Reevaporation is treated separately for each of the three streams of precipitation (“showers”) qp,CN, qp,AN, and qp,LS. This calculation also proceeds according to a Lagrangian viewpoint. First, an estimate of the local subgrid-scale precipitation rate is made using the grid mean precipitation flux and estimates of fractional shower area. A representative particle size for this precipitation is estimated from a Marshall and Palmer (1948) distribution. This particle size gives an evaporation rate, fall speed, ventilation factor, and residence time within a given model layer. These quantities are used to calculate a net loss of precipitating condensate due to evaporation during a time step. In NSIPP-2 both liquid and frozen precipitation are treated in the same way. We also allow a fraction of the convective rain shower to be “shielded” from reevaporation. This is meant to represent rain falling through a saturated environment such as a convective tower or saturated downdraft.

In the experiments discussed here bulk reevaporation of convective precipitation qp,CN was modified by changing shear-dependent parameters that control the shielded fraction, as well as the relationship between diagnosed updraft areal fraction and convective shower area. Roughly speaking more reevaporation is allowed in high shear environments in all experiments, but the strength of this shear dependence is changed to give higher or lower total reevaporation. Experience with previous versions of the NSIPP model suggests that the details of the rain reevaporation scheme are unimportant in producing the sensitivities discussed here. For clarity we will simply refer to three settings of reevaporation parameters—weak, moderate, and strong. More details on the formulation of the reevaporation calculation can be found in (Bacmeister 2005).

3. Description of experiments

We analyze results from six experiments (Table 1). The first three of these, denoted B1, B2, and B3, were performed with the same “baseline” model physics, differing only in the choices made for the rain reevaporation parameters. These experiments were initialized on 1 June 1981 from restarts derived from an existing AMIP simulation and forced with observed SSTs (Reynolds 1988). Experiments B1 and B3 ran through December 1987. Experiment B2 was an AMIP-style run conducted for the National Science Foundation (NSF) Climate Process Team (CPT) on Low-Latitude Cloud Feedbacks and ran through December 1999. For most of the analysis here we will focus on results from 1984 and 1985.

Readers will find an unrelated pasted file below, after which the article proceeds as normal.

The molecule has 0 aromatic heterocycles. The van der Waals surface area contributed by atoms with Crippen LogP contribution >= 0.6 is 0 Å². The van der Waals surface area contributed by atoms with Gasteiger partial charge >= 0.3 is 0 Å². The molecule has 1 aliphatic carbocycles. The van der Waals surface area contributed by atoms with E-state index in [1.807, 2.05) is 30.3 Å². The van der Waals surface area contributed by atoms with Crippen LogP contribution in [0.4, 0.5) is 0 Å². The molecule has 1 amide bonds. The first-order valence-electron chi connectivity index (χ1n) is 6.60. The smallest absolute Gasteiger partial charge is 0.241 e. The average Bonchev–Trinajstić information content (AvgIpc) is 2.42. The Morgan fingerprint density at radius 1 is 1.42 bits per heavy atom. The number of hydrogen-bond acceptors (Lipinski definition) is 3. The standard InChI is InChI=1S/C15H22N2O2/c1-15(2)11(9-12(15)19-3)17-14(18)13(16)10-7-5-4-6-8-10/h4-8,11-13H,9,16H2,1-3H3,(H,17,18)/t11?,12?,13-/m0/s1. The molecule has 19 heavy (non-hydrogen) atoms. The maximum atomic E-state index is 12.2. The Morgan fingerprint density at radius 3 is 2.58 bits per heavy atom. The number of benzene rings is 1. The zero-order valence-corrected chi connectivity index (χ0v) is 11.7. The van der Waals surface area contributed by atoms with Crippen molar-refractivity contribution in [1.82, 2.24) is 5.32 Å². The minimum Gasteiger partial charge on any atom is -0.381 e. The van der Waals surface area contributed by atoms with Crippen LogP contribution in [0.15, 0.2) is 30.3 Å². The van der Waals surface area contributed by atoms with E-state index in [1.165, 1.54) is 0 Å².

In addition to the three baseline experiments we conducted three experiments with modified physics. In the first of these, H1, the cooling produced by rain reevaporation was redistributed in the vertical; that is, at each time step, total mass-weighted reevaporation cooling below 850 hPa was found and then uniformly applied between 850 and 300 hPa. The moistening from reevaporation was not modified. Thus, moist energy conservation is violated locally but preserved in a column-integrated sense. The motivation for this experiment was to reduce the direct impact of reevaporation on boundary layer circulations, while retaining as much of the original moistening profile as possible.

The remaining two experiments M1 and M2 employed a simple diffusive cumulus momentum transport scheme devised for the Geophysical Fluid Dynamics Laboratory (GFDL) Atmospheric Model version 2 (AM2; GFDL Global Atmospheric Model Development Team 2004). The scheme simply enhances Km proportional to the total local cumulus mass flux diagnosed by RAS. The DCMT scheme has been used in the GFDL model with positive effects on both the simulated precipitation and on the simulated spectrum of ENSO variability in coupled mode. Here we apply DCMT in two experiments: M1, with weak reevaporation settings as in B1, and M2, with moderate reevaporation as in B2. Experiments H1, M1, and M2 were initialized on 1 December 1983 and run through 31 December 1985.

All experiments were conducted at a horizontal resolution of 2° × 2.5° with 40 unequally spaced σ layers. Extensive suites of diagnostic tendency outputs on σ surfaces were saved as daily averages along with standard outputs. These additional diagnostics included most of the significant water substance conversion terms such as moistening by reevaporating rain, which we denote here by R.

4. Basic model sensitivity to reevaporation

a. Mean seasonal precipitation